Democratic Attorney General Josh Kaul has asked a Dane County Circuit Court judge to prohibit former Supreme Court Justice Michael Gableman from enforcing subpoenas he filed with the state elections commission as part of an ongoing investigation into how the 2020 election was conducted.
Kaul’s request for a restraining order, which was filed Thursday, alleges Gableman’s special counsel has issued “numerous subpoenas to state and local election officials in furtherance of an unlawful investigation focused on debunked theories about the November 2020 Election.” The motion for a restraining order relates to subpoenas issued to the Wisconsin Elections Commission, which Kaul represents, and its administrator, Meagan Wolfe.
Kaul’s motion comes about one week after the state Department of Justice and Gableman, who was hired by Assembly Speaker Robin Vos, R-Rochester, to lead the probe, reached a mutual agreement to reduce the special counsel’s overall request for election-related documents. Gableman also agreed to hold off on his initial demand to have Wolfe and the mayors and city clerks in the state’s largest cities testify in private meetings last Friday, though he did reserve the right to request interviews in the future.
In Thursday’s motion, Kaul said Gableman’s subpoenas “suffer multiple legal defects and should be invalidated on those legal bases.” He added that subpoenas requesting depositions have no basis in statute and exceed the scope of legislative authority.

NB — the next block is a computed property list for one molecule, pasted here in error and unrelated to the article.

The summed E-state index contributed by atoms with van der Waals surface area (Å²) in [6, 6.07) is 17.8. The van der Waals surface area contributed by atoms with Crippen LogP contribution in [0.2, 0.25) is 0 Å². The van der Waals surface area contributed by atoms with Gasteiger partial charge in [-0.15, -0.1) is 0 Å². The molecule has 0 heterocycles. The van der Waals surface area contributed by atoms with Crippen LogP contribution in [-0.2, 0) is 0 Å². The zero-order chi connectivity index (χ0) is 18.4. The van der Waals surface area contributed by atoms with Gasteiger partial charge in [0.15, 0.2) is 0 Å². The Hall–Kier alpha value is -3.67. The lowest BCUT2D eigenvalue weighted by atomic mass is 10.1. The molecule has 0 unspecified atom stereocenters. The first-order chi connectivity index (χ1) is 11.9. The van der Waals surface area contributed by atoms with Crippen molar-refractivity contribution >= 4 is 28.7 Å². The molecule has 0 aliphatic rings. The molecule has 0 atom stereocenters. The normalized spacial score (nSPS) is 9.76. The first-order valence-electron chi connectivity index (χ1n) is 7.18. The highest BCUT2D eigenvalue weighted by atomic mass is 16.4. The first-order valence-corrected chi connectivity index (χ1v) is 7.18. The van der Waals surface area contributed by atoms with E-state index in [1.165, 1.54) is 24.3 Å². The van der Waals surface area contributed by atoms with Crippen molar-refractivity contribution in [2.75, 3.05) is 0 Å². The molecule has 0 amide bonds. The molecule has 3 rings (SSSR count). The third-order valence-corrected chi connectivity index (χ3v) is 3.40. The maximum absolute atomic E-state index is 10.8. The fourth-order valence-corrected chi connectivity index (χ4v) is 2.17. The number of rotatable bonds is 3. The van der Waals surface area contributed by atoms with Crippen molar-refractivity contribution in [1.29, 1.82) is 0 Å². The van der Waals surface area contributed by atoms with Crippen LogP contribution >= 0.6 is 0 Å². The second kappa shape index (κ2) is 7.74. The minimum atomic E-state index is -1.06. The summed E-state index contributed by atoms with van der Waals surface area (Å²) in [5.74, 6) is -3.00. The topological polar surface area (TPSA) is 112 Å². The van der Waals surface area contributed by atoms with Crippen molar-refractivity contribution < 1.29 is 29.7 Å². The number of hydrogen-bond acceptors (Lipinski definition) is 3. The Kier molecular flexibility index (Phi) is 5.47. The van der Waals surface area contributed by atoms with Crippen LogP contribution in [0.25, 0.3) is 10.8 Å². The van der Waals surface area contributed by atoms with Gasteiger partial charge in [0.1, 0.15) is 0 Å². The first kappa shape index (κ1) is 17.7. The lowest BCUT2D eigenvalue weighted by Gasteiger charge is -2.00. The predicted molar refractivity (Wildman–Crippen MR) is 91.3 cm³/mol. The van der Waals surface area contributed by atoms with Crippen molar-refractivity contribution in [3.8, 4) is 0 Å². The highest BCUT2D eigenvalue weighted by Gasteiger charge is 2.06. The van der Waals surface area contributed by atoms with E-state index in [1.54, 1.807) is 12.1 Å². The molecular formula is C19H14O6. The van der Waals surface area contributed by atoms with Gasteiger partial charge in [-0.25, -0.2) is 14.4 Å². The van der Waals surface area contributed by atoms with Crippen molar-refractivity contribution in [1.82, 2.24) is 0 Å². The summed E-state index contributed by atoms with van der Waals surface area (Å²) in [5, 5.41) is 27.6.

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Kaul said Wolfe and Elections Commission officials stand ready to provide testimony and additional documents for the investigation, but only to the state Legislature or one of its committees.
“But the current Subpoenas, infected with the numerous legal flaws discussed herein, cannot be lawfully enforced and must therefore be immediately enjoined,” he wrote in the motion.
Kaul earlier this month questioned the legality of the subpoenas, while calling on Vos to call off the “fake investigation” that he said has been “irrevocably tainted by bias.” Vos responded earlier this month that Gableman’s investigation would continue.
Gableman’s special counsel and Vos’ office did not immediately respond to a request for comment Thursday.
During an interview with Wisconsin Public Radio’s “The Morning Show,“ on Tuesday, Vos said the investigation, which had originally been planned to be complete by the end of October, will now be finished before the end of the year. Vos did not say if the investigation could cost more than the $676,000 in taxpayer dollars allocated to the effort in June.
In the interview, Vos said the goal of the investigation is to “shine a light on all of the problems that occurred in 2020 so we don’t see them happening again in 2022 and going forward.”
“If there’s nothing to hide, why are there all these Democrats literally now working with liberal lawyers to try to ensure that nothing becomes public and that nothing sees the light of day? They obviously have something to hide,” Vos said.
The one-party investigation is focused on some of the procedures voters and clerks relied on in casting and processing ballots. Although some have raised the prospect of fraud, no claims of large-scale cheating have been substantiated, and the investigation, so far at least, is not seeking to review any ballots.
A recount and court decisions have affirmed that President Joe Biden defeated Donald Trump in Wisconsin by almost 21,000 votes. Four voters out of roughly 3 million who cast ballots have been charged with fraud.
The nonpartisan Legislative Audit Bureau is also reviewing the 2020 election. That review was also ordered by Republicans and is expected to be completed this fall.
Kaul had questioned the legality of the subpoenas, calling on Assembly Speaker Robin Vos to call off the "fake investigation" that he said has been "irrevocably tainted by bias."